Derry manager Brian McIver admits his side need to banish their ‘Jekyll and Hyde’ tendencies if they are to shock champions Donegal in next week’s Ulster Championship semi-final.
The Oak Leafers’ quarter-final victory over Down in Celtic Park was characterised by a controlled, impressive first 35 minutes followed by a disjointed, nervous second half which McIver conceded will not be enough to defeat Rory Gallagher’s team.
“I thought we took serious criticism and rightly so for the last 25 minutes of the game against Down but I felt that in the first half we did really, really well,” explained the Derry manager.
“We have looked at that. We created a number of chances we didn’t take and the only disappointment from the first half was the fact we weren’t further ahead because we played really good football. But when you are creating chances, well, we didn’t always take them though we were certainly playing well as a team going forward and defensively.
“Now, second half, we have looked at it umpteen times over the past couple of weeks and we defensively went into our shell and we retreated. Thomas (Mallon) would tell you himself, everybody was shouting ‘Slow it down, slow it down’.”
The Derry manager said his team would take the lessons of the second 35 minutes but pointed out that experience can only be gained by playing through such circumstances.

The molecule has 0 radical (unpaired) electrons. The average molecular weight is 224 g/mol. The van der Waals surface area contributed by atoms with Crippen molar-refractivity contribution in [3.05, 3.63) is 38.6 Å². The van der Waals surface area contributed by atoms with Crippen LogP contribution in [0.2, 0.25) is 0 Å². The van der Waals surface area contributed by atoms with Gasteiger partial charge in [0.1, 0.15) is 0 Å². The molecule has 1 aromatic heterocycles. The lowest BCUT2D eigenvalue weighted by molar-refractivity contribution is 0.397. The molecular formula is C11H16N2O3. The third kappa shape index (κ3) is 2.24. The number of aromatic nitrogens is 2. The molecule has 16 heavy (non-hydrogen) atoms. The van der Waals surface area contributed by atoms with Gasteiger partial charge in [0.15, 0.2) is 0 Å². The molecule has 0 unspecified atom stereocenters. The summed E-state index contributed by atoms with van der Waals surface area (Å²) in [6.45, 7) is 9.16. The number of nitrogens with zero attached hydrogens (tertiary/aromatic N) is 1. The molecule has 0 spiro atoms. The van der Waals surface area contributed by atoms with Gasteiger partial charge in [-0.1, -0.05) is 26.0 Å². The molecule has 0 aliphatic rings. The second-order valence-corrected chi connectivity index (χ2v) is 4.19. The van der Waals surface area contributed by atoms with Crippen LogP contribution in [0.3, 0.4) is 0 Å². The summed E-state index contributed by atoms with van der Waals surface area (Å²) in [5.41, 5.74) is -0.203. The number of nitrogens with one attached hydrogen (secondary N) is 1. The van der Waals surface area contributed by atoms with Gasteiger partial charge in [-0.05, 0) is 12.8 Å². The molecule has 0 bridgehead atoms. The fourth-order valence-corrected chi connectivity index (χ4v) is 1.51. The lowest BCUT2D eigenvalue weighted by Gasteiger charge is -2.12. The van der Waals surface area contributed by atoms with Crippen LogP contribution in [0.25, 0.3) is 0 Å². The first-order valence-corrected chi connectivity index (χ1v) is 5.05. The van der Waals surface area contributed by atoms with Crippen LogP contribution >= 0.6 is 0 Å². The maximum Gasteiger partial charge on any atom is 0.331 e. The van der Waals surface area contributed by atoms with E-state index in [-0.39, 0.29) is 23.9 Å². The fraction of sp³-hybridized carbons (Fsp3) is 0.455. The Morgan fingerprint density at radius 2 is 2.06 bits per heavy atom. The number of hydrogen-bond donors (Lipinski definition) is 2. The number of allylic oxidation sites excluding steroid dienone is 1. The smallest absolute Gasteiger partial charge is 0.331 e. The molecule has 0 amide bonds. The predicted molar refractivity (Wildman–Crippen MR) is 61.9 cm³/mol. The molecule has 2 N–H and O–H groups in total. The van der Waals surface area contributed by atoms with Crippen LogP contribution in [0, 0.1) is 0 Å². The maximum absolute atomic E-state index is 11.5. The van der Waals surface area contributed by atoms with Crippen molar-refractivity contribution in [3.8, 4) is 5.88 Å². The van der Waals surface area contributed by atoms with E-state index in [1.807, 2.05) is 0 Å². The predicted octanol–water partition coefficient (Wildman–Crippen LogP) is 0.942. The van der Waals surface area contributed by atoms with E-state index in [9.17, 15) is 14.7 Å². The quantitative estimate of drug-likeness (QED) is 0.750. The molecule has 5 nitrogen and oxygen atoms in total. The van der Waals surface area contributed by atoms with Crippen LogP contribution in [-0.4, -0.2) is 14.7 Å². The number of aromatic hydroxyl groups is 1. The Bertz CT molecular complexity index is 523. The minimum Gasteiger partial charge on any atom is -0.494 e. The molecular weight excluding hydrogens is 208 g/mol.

“One of the things you’re inclined to do when you have a four point lead is just keep the game under control but with an extra man, we really needed to up the ante and kill the game off and we didn’t do that.
“Remember, people criticised Donegal three or four years ago for being ultra defensive but football is not something you can click your fingers and everything suddenly becomes right. It does take time to get the right balance between all the different facets of the game. Donegal have now had eight or nine years’ development behind them. I have fellas who have not played eight championship matches never mind eight years of championship matches so it will take time, but believe me, they are working at it.”
Despite some pundits questioning the wisdom of scheduling an Ulster semi-final for 7pm on a Saturday evening, McIver says has no issue with the timing and is concerned only with getting the desired result. Given Donegal’s impressive victories over Tyrone and Armagh, the Ballinderry native described his team as “massive underdogs” and said they must concentrate on their own strengths.
“Listen, if we win it, I would take midnight on a Wednesday night,” laughed the Derry manager, “That (the scheduling) is of no significance to us at all. Armagh found it difficult to resist (being pulled out of shape). As I said though, Donegal could mix it up. They could run, run, run or mix it like they did against Armagh, they have that ability. It makes it hard to plan for but you can have all the systems in the world and it still comes down to good players and we have some good players. I would like to think that our good players on the day will perform.”